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Campaign Brief (AUS/NZ) Online.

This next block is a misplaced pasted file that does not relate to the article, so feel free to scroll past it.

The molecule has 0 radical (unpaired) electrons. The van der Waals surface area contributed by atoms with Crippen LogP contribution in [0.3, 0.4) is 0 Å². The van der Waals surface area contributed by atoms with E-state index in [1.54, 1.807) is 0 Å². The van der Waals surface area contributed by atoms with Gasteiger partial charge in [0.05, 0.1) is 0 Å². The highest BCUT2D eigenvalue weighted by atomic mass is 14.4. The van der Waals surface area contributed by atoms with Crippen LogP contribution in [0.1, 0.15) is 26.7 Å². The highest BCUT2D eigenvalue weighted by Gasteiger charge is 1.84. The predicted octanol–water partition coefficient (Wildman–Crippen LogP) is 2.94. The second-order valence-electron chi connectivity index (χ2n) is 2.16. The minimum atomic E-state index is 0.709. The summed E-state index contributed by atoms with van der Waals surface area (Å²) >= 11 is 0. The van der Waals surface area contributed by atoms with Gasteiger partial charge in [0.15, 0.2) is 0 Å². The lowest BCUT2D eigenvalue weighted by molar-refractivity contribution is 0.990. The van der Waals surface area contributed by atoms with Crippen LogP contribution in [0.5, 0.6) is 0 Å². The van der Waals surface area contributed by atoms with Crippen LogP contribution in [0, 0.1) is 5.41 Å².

Campaign Brief Magazine : September 2010